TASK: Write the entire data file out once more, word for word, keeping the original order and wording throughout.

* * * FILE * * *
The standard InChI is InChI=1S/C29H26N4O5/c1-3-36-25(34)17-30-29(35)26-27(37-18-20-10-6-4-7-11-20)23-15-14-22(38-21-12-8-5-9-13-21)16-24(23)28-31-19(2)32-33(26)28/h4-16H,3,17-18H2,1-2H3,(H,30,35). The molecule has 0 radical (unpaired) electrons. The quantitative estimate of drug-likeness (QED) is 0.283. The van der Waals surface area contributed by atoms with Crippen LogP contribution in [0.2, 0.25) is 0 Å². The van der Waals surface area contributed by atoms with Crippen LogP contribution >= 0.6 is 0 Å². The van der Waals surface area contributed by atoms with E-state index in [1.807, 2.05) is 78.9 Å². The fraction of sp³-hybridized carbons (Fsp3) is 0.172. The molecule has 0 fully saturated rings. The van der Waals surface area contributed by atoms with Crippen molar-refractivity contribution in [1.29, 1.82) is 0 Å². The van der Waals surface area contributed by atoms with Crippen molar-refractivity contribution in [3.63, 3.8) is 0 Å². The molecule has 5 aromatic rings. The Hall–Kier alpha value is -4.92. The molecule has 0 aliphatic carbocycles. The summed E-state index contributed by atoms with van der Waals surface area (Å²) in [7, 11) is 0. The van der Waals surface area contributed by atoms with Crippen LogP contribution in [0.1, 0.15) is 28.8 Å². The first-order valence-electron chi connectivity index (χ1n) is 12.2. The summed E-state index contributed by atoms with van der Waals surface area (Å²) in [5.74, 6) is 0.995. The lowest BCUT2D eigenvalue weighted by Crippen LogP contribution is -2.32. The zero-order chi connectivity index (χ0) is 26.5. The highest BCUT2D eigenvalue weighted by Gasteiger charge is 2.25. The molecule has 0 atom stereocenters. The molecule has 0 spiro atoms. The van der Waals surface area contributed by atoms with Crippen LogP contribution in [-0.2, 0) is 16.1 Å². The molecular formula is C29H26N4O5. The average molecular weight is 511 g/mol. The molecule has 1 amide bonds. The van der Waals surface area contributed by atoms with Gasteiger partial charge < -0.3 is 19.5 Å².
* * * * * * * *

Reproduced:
The standard InChI is InChI=1S/C29H26N4O5/c1-3-36-25(34)17-30-29(35)26-27(37-18-20-10-6-4-7-11-20)23-15-14-22(38-21-12-8-5-9-13-21)16-24(23)28-31-19(2)32-33(26)28/h4-16H,3,17-18H2,1-2H3,(H,30,35). The molecule has 0 radical (unpaired) electrons. The quantitative estimate of drug-likeness (QED) is 0.283. The van der Waals surface area contributed by atoms with Crippen LogP contribution in [0.2, 0.25) is 0 Å². The van der Waals surface area contributed by atoms with Crippen LogP contribution >= 0.6 is 0 Å². The van der Waals surface area contributed by atoms with E-state index in [1.807, 2.05) is 78.9 Å². The fraction of sp³-hybridized carbons (Fsp3) is 0.172. The molecule has 0 fully saturated rings. The van der Waals surface area contributed by atoms with Crippen molar-refractivity contribution in [1.29, 1.82) is 0 Å². The van der Waals surface area contributed by atoms with Crippen molar-refractivity contribution in [3.63, 3.8) is 0 Å². The molecule has 5 aromatic rings. The Hall–Kier alpha value is -4.92. The molecule has 0 aliphatic carbocycles. The summed E-state index contributed by atoms with van der Waals surface area (Å²) in [7, 11) is 0. The van der Waals surface area contributed by atoms with Crippen LogP contribution in [0.1, 0.15) is 28.8 Å². The first-order valence-electron chi connectivity index (χ1n) is 12.2. The summed E-state index contributed by atoms with van der Waals surface area (Å²) in [5.74, 6) is 0.995. The lowest BCUT2D eigenvalue weighted by Crippen LogP contribution is -2.32. The zero-order chi connectivity index (χ0) is 26.5. The highest BCUT2D eigenvalue weighted by Gasteiger charge is 2.25. The molecule has 0 atom stereocenters. The molecule has 0 spiro atoms. The van der Waals surface area contributed by atoms with Crippen LogP contribution in [-0.2, 0) is 16.1 Å². The molecular formula is C29H26N4O5. The average molecular weight is 511 g/mol. The molecule has 1 amide bonds. The van der Waals surface area contributed by atoms with Gasteiger partial charge < -0.3 is 19.5 Å².